How to Earn College Credit for Your Work and Life Experiences
At a glance
- Prospective and current students have several opportunities to earn college credit for life and work experience. These include examinations as well as prior learning assessments (PLA) through professional portfolios or life-experience journals.
- According to a Council for Adult and Experiential Learning study, students who use PLA credits graduate at higher rates than those who don’t use PLA, particularly at two-year institutions.
- By earning credits for work and life experiences, students can save money on tuition while completing their degrees faster.
- University of Phoenix has several opportunities for students to translate work, school and life experience into credits at no charge.
When it comes to paying for your education, it’s important to save anywhere you can. That doesn’t necessarily mean, however, that you’ll have to figure out a way to earn more money while going to school or even that you’ll have to pinch every penny.
Reducing the cost of your education can provide you with the flexibility to pursue your education while living within your means. Of course, earning scholarships can be very helpful toward this goal (read more about how to write an effective scholarship essay on our blog), but they’re not the only way to reduce the cost of your education.
How? you ask. Think of it this way: What if, instead of seeking to reduce the cost of college, you could start college with some of your credits under your belt. You not only would pay less in tuition, but you’d also spend less time in school.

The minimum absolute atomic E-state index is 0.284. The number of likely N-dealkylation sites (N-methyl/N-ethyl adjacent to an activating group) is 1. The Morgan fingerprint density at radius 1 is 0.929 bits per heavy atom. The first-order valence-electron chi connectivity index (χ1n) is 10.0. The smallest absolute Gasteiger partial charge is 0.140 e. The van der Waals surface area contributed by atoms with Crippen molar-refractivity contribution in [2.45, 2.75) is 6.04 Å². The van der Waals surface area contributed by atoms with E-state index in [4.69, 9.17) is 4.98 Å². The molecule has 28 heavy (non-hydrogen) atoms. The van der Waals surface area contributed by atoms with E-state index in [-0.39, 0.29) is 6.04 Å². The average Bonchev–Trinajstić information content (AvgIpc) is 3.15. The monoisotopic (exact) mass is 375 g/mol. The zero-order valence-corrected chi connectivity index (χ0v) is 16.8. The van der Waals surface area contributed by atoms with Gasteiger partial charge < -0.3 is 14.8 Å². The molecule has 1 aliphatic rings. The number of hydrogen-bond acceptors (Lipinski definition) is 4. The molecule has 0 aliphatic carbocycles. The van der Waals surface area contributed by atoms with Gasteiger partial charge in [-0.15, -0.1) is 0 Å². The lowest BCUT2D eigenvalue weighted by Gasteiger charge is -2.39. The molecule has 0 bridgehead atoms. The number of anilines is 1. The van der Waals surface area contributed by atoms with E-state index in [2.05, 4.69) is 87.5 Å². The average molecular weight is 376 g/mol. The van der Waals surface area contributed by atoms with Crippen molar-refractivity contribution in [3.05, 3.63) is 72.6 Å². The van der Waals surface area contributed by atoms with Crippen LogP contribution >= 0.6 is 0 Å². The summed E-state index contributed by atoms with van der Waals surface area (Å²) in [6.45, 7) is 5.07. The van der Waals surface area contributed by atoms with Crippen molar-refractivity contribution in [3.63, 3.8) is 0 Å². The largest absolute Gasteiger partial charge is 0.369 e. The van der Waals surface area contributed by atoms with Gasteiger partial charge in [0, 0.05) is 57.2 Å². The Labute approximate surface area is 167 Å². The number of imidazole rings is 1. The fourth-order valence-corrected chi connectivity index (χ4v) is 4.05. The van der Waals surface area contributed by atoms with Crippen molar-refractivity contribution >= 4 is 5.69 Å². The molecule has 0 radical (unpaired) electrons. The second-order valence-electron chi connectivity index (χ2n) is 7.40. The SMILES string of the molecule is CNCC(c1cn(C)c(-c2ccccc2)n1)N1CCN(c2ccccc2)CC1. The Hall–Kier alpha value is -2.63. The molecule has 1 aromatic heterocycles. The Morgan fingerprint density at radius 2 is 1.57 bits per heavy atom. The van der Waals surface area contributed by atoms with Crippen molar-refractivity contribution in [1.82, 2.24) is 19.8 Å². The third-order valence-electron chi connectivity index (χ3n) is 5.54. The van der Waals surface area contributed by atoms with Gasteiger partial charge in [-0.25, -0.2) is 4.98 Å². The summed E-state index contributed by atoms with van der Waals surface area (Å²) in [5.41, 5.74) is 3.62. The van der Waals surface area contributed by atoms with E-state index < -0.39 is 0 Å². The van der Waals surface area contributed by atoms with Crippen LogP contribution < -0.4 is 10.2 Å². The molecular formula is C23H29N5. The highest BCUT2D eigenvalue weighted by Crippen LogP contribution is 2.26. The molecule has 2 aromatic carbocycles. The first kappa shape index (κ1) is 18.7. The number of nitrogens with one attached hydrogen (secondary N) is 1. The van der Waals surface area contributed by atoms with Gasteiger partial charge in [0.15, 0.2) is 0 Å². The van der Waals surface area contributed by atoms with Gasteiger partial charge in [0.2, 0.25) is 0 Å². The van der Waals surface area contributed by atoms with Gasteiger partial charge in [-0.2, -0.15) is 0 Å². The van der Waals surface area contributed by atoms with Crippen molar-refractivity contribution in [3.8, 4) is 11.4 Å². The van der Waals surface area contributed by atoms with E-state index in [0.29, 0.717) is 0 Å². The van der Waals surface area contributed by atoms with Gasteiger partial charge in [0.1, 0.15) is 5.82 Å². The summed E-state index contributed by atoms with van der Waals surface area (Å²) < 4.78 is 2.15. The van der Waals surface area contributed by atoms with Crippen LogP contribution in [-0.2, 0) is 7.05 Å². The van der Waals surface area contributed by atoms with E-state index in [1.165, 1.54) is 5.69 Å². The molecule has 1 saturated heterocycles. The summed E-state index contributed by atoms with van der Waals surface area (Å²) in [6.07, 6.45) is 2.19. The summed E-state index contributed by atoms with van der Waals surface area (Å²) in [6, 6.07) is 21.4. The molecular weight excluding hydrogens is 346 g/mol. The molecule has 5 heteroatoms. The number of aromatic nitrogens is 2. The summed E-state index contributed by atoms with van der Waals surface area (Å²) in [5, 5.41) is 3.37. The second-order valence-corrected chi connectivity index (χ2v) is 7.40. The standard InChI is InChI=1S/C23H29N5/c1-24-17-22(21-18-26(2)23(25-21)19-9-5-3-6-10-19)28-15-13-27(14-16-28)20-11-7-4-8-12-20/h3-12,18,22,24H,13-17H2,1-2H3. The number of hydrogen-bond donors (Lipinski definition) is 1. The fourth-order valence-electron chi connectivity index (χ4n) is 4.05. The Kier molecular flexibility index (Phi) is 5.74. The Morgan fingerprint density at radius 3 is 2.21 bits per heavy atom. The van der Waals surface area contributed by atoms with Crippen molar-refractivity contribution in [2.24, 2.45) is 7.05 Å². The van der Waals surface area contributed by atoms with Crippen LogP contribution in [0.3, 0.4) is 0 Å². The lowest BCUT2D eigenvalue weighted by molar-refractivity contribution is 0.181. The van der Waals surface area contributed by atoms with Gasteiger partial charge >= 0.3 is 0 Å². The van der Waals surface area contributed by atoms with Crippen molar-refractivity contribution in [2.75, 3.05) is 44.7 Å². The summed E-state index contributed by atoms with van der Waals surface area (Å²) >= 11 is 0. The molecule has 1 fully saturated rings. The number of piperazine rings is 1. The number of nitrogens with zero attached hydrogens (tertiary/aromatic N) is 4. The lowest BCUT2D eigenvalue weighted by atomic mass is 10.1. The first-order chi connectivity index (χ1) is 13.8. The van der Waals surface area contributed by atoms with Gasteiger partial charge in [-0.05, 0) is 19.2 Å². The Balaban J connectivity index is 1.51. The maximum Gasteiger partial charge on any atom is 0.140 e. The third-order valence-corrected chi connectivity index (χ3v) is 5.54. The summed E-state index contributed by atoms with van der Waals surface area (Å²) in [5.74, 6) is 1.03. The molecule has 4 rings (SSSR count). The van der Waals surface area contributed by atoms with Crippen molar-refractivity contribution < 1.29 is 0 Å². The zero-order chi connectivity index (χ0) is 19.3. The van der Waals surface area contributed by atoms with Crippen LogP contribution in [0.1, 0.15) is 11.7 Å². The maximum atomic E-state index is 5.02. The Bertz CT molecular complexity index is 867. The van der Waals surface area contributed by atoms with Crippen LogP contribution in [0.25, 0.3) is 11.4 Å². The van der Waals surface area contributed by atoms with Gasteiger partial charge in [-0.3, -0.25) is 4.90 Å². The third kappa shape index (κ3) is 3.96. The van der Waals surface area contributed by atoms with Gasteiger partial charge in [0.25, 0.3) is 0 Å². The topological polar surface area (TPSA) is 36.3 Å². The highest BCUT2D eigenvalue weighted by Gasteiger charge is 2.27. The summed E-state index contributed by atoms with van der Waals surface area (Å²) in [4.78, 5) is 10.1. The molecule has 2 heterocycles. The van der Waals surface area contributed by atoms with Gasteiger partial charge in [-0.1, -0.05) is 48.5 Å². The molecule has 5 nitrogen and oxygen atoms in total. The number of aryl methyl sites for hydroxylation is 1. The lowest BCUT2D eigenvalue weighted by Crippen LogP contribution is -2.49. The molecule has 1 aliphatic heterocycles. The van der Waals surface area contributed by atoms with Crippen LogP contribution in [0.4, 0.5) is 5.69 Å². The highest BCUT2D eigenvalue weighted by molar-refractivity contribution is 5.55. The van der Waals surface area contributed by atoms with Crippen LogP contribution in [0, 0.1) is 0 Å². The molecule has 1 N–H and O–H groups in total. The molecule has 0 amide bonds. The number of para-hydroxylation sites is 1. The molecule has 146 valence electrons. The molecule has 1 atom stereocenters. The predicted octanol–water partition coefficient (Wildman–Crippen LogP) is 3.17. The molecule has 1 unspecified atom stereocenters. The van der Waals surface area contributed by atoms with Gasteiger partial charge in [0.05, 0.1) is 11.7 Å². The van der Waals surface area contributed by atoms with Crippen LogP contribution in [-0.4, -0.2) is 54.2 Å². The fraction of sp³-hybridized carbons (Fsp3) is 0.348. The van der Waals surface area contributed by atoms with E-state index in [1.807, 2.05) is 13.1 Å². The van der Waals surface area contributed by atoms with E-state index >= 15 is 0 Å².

One of the best ways to do this is to apply your work and life experience to earn credits toward your degree. In this article, we’ll cover how you can do just that!
Prior education and work experience
Leveraging your education and work experience can be a straightforward way to earn college credit. A number of schools accept this type of experience, as it can be demonstrated and verified through objective, credible sources, like prior employers and certification assessments.
There are two main ways to earn credits this way: a prior learning assessment and taking exams.
Prior learning assessment
A prior learning assessment (PLA) for a college or university generally takes into account both your educational and work experience. Schools generally expect some or all of the following as part of a PLA:
- Education history
- Training history
These can help a college or university develop a more complete picture of what kind of student you are. In fact, a PLA can set you up for an easier and speedier college experience. According to a Council for Adult and Experiential Learning (CAEL) study, students who use PLA credits graduate at higher rates than those who don’t use PLA, particularly at two-year institutions.
Interested in how you can use your life and work experience for college credit at University of Phoenix? Learn more about the University’s Prior Learning Assessment here!
College credit for life experience
Many colleges and universities take life experience and experiential learning into account when awarding students with college credits. This learning might come from paid work, a personal passion or even volunteering.
Though methods vary from school to school, University of Phoenix (UOPX) makes this assessment of life experience through one of two ways: The life-experience journal and submitting a portfolio of documented training, licenses and third-party certifications, which doesn’t require the life-experience journal.